Among the most moving, shaking, and electric tunes were the red-hot opening tune “Cinco Cinco Seis,” “Parkside Shuffle,” “The Bullfighter,” a new Latin-tinged track called “Hispanica,” De Mesones’ signature “Latin Jive Redux,” and what turned out to be my favorites of the evening, another new track called “Gone Under” and his R&B/bluesy Sly Stone-like “Good Ol’ Days.” The band finished off the night with De Mesones’ former Groove Skool Band classic “Dekalb & Flatbush.” An apropos way to wrap it all up.

I know Big NY and have experienced his sets on numerous occasions. While he has always been a perfectionist and probably his own worst critic, this concert (as I told him) was most likely his band’s best performance to date, outpacing some really solid past performances. I found the sound system to be better balanced, the set list well-chosen (this one was full of new originals yet to be released).

As an entertainer, the larger-than-life bassist is quite personable and engaging during his live performances (this time, even more than usual, it seemed).

Each individual member of this band also had a moment to put on a muscular display of skill, and not one disappointed. In a word, class.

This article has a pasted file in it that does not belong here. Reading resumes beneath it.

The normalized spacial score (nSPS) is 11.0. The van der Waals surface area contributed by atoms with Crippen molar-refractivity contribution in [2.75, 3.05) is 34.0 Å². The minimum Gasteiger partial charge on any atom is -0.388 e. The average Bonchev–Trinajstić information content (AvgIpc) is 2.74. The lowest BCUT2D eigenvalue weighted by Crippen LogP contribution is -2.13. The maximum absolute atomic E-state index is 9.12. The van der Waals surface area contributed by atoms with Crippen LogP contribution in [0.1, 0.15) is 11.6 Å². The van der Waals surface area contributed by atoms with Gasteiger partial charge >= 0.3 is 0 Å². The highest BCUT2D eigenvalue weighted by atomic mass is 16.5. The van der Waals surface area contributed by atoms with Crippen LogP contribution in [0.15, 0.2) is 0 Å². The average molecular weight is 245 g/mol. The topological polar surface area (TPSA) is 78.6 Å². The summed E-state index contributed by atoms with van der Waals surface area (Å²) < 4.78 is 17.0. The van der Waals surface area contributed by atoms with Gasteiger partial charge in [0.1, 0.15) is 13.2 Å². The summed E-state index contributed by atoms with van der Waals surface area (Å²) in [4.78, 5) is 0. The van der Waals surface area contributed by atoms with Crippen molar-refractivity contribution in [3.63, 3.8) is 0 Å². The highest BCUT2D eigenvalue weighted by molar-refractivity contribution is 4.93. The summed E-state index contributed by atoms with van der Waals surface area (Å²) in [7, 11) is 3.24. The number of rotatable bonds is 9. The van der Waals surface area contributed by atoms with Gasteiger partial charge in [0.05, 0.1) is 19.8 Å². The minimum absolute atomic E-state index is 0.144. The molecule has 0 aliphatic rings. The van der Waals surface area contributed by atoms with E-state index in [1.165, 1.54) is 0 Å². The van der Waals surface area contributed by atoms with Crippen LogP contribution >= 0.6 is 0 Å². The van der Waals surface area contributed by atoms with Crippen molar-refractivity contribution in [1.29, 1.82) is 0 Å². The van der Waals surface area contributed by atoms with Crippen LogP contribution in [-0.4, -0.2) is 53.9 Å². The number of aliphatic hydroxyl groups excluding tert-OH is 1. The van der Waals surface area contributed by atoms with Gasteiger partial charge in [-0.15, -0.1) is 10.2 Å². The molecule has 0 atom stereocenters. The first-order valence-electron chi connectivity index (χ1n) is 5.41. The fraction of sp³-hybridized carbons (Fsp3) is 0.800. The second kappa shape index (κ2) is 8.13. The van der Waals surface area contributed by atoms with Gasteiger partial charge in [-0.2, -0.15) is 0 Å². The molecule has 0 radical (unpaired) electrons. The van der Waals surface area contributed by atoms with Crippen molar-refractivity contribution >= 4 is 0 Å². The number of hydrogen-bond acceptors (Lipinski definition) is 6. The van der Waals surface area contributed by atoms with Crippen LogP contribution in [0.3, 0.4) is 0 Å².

If you’re ever in the DC/MD/VA metro area (affectionately known as the DMV) around the time this band is scheduled to appear, you do not want to miss it. Local talent bringing originality, showmanship, and clear musicianship. In a class all its own. – Ronald Jackson

Photos by Dwynn Barr



Brian Culbertson
The Colors of Love Tour
Birchmere Music Hall
Alexandria, VA, Apr. 25, 2018

In all the years I’ve either covered Brian Culbertson for The Smooth Jazz Ride or simply been a fan there to enjoy the funk, I have never experienced the BC I witnessed live and on fire on this night at the famed Birchmere Music Hall. So many plusses and never-before-seen-or-felt props and vibes! Judging from the comments, facial expressions, and other body language of others in attendance, I’d say I was not the only one simply blown away.